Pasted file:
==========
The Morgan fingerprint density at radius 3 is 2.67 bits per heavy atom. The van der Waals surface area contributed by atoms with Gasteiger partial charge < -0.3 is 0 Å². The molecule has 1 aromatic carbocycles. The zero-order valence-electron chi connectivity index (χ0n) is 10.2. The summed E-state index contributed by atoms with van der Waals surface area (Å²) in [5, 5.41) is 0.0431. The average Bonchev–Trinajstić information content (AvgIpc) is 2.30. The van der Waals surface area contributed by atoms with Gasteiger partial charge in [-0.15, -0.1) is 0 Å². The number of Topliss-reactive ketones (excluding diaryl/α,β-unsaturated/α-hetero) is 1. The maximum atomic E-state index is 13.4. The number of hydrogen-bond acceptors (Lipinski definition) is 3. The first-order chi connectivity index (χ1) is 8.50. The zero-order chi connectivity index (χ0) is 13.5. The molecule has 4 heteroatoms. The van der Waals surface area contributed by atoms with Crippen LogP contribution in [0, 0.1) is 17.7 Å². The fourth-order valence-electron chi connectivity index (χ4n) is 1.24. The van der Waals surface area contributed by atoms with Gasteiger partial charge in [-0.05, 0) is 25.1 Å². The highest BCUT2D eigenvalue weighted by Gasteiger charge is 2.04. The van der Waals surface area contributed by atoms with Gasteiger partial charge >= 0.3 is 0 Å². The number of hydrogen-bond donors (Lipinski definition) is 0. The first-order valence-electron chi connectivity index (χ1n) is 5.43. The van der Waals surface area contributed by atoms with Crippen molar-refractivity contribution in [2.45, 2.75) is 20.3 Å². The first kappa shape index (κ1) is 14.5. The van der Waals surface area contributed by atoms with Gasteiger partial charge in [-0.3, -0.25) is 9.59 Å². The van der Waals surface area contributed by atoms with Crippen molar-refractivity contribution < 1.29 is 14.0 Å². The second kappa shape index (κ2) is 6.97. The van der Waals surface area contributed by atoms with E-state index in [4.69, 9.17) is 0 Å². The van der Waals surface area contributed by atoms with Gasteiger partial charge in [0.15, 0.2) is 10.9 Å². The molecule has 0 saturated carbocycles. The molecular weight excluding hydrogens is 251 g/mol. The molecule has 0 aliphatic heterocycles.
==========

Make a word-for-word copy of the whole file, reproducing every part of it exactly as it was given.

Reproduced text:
The Morgan fingerprint density at radius 3 is 2.67 bits per heavy atom. The van der Waals surface area contributed by atoms with Gasteiger partial charge < -0.3 is 0 Å². The molecule has 1 aromatic carbocycles. The zero-order valence-electron chi connectivity index (χ0n) is 10.2. The summed E-state index contributed by atoms with van der Waals surface area (Å²) in [5, 5.41) is 0.0431. The average Bonchev–Trinajstić information content (AvgIpc) is 2.30. The van der Waals surface area contributed by atoms with Gasteiger partial charge in [-0.15, -0.1) is 0 Å². The number of Topliss-reactive ketones (excluding diaryl/α,β-unsaturated/α-hetero) is 1. The maximum atomic E-state index is 13.4. The number of hydrogen-bond acceptors (Lipinski definition) is 3. The first-order chi connectivity index (χ1) is 8.50. The zero-order chi connectivity index (χ0) is 13.5. The molecule has 4 heteroatoms. The van der Waals surface area contributed by atoms with Crippen LogP contribution in [0, 0.1) is 17.7 Å². The fourth-order valence-electron chi connectivity index (χ4n) is 1.24. The van der Waals surface area contributed by atoms with Gasteiger partial charge in [-0.05, 0) is 25.1 Å². The highest BCUT2D eigenvalue weighted by Gasteiger charge is 2.04. The van der Waals surface area contributed by atoms with Gasteiger partial charge >= 0.3 is 0 Å². The number of hydrogen-bond donors (Lipinski definition) is 0. The first-order valence-electron chi connectivity index (χ1n) is 5.43. The van der Waals surface area contributed by atoms with Crippen molar-refractivity contribution in [2.45, 2.75) is 20.3 Å². The first kappa shape index (κ1) is 14.5. The van der Waals surface area contributed by atoms with Gasteiger partial charge in [-0.3, -0.25) is 9.59 Å². The van der Waals surface area contributed by atoms with Crippen molar-refractivity contribution < 1.29 is 14.0 Å². The second kappa shape index (κ2) is 6.97. The van der Waals surface area contributed by atoms with E-state index in [4.69, 9.17) is 0 Å². The van der Waals surface area contributed by atoms with Gasteiger partial charge in [0.15, 0.2) is 10.9 Å². The molecule has 0 saturated carbocycles. The molecular weight excluding hydrogens is 251 g/mol. The molecule has 0 aliphatic heterocycles.